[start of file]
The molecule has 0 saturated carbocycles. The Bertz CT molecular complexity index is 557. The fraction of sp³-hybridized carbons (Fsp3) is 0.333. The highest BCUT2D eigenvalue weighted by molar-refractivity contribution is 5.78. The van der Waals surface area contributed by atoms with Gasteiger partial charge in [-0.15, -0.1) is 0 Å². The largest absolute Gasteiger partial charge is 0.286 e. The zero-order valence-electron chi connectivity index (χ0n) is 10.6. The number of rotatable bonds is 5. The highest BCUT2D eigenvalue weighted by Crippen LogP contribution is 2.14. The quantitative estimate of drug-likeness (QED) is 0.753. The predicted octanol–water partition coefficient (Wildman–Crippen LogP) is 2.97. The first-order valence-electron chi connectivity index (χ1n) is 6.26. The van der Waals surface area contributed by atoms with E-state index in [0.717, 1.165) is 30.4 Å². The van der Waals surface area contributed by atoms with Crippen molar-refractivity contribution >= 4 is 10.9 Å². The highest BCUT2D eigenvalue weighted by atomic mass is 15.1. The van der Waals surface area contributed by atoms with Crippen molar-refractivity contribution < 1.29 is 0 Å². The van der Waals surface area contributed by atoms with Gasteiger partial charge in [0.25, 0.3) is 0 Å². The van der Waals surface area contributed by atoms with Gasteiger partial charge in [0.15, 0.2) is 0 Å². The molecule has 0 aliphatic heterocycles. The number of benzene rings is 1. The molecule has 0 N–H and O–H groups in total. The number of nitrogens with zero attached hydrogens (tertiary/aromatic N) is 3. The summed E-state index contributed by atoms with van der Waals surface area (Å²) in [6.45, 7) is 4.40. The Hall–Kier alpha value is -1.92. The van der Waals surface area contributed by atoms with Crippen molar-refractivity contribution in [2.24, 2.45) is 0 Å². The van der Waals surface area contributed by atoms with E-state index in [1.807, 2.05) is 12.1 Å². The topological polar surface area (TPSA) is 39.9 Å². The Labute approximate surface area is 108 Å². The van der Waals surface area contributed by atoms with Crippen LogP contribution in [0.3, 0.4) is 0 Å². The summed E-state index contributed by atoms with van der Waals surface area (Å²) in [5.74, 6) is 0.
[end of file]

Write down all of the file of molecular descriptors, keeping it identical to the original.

The molecule has 0 saturated carbocycles. The Bertz CT molecular complexity index is 557. The fraction of sp³-hybridized carbons (Fsp3) is 0.333. The highest BCUT2D eigenvalue weighted by molar-refractivity contribution is 5.78. The van der Waals surface area contributed by atoms with Gasteiger partial charge in [-0.15, -0.1) is 0 Å². The largest absolute Gasteiger partial charge is 0.286 e. The zero-order valence-electron chi connectivity index (χ0n) is 10.6. The number of rotatable bonds is 5. The highest BCUT2D eigenvalue weighted by Crippen LogP contribution is 2.14. The quantitative estimate of drug-likeness (QED) is 0.753. The predicted octanol–water partition coefficient (Wildman–Crippen LogP) is 2.97. The first-order valence-electron chi connectivity index (χ1n) is 6.26. The van der Waals surface area contributed by atoms with E-state index in [0.717, 1.165) is 30.4 Å². The van der Waals surface area contributed by atoms with Crippen molar-refractivity contribution >= 4 is 10.9 Å². The highest BCUT2D eigenvalue weighted by atomic mass is 15.1. The van der Waals surface area contributed by atoms with Crippen molar-refractivity contribution < 1.29 is 0 Å². The van der Waals surface area contributed by atoms with Gasteiger partial charge in [0.25, 0.3) is 0 Å². The van der Waals surface area contributed by atoms with Gasteiger partial charge in [0.15, 0.2) is 0 Å². The molecule has 0 aliphatic heterocycles. The number of benzene rings is 1. The molecule has 0 N–H and O–H groups in total. The number of nitrogens with zero attached hydrogens (tertiary/aromatic N) is 3. The summed E-state index contributed by atoms with van der Waals surface area (Å²) in [6.45, 7) is 4.40. The Hall–Kier alpha value is -1.92. The van der Waals surface area contributed by atoms with Crippen molar-refractivity contribution in [2.24, 2.45) is 0 Å². The van der Waals surface area contributed by atoms with E-state index in [1.807, 2.05) is 12.1 Å². The topological polar surface area (TPSA) is 39.9 Å². The Labute approximate surface area is 108 Å². The van der Waals surface area contributed by atoms with Crippen LogP contribution in [0.3, 0.4) is 0 Å². The summed E-state index contributed by atoms with van der Waals surface area (Å²) in [5.74, 6) is 0.